For a long time nothing worth recording occurred among the Ligures; but at the end of this year on two occasions situations of grave peril arose, for in
the first place the consul's camp was assailed and with difficulty defended, and a little later, when the Roman column was being led through a narrow glade, the very exit was blocked by an army of [p. 31]
Since the way there was not open,1
the consul began to move to the rear and retrace his steps. In the rear too the exit of the pass was closed by part of the enemy, and visions of the Caudine disaster2
not only flitted through their minds but also appeared before their eyes.
He had about eight hundred Numidian cavalry among the auxiliaries. Their commander promised the consul that he and his men would break through wherever he wished, if only the consul would inform him on which side the towns were more numerous;
he would attack them and give his first attention to setting fire to the buildings, that the alarm might compel the Ligures to withdraw from the pass which they were holding and scatter to aid their friends.
The consul praised him and loaded him with hopes of reward. The Numidians mounted their horses and began to ride up to the outposts of the enemy, attacking no one.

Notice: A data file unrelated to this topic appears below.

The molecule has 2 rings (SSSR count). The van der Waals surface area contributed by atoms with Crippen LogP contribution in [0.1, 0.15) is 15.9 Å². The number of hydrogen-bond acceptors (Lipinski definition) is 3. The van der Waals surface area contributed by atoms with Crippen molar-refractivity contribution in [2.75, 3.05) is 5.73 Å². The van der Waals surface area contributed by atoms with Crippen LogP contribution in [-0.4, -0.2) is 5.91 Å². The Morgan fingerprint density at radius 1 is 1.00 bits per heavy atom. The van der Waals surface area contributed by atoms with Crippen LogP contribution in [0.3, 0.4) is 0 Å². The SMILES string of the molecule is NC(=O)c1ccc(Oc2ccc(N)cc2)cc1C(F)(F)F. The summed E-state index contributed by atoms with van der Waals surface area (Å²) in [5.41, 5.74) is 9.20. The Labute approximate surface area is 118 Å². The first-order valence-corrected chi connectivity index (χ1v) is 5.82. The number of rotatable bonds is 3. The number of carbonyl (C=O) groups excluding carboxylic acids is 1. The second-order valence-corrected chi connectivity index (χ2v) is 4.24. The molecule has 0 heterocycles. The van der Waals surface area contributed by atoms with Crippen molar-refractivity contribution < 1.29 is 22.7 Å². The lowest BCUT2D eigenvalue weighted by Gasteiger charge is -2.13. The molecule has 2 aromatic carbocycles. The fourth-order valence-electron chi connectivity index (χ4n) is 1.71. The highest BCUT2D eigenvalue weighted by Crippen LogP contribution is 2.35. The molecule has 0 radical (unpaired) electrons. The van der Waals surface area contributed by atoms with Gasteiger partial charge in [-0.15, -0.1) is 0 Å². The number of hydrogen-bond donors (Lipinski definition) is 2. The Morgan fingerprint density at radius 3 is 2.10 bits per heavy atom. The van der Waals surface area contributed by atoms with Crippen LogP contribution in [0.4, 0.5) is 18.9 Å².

At first nothing was more contemptible than their appearance: horses and men were tiny and gaunt; the riders unequipped and unarmed, except that they carried javelins with them; the horses without bridles, their very motion being the ugly gait of animals running with stiff necks and outstretched heads.
Purposely making themselves more contemptible, they would fall from their horses and make themselves a spectacle to be jeered.
So those who had been in the outposts, eager and ready if they should be attacked, now for the most part sat unarmed and watching the show.
The Numidians kept riding up to them, then retiring, but coming gradually closer to the pass, like men incapable of controlling their horses and carried by them against their will.
At last they applied their [p. 33]
spurs and burst through the midst of the enemy's3
outposts, and riding out into the more open country set fire to all the buildings along the road; then they hurled their torches upon the nearest village; with sword and fire they ravaged everything.
First the smoke was seen, then the shouts of frightened villagers were heard, and finally the fleeing elders and children caused panic in the camp.
And so without design, without orders, each for himself hurried to defend his own, and in a moment the camp was abandoned and the consul, freed from siege, arrived at his intended destination.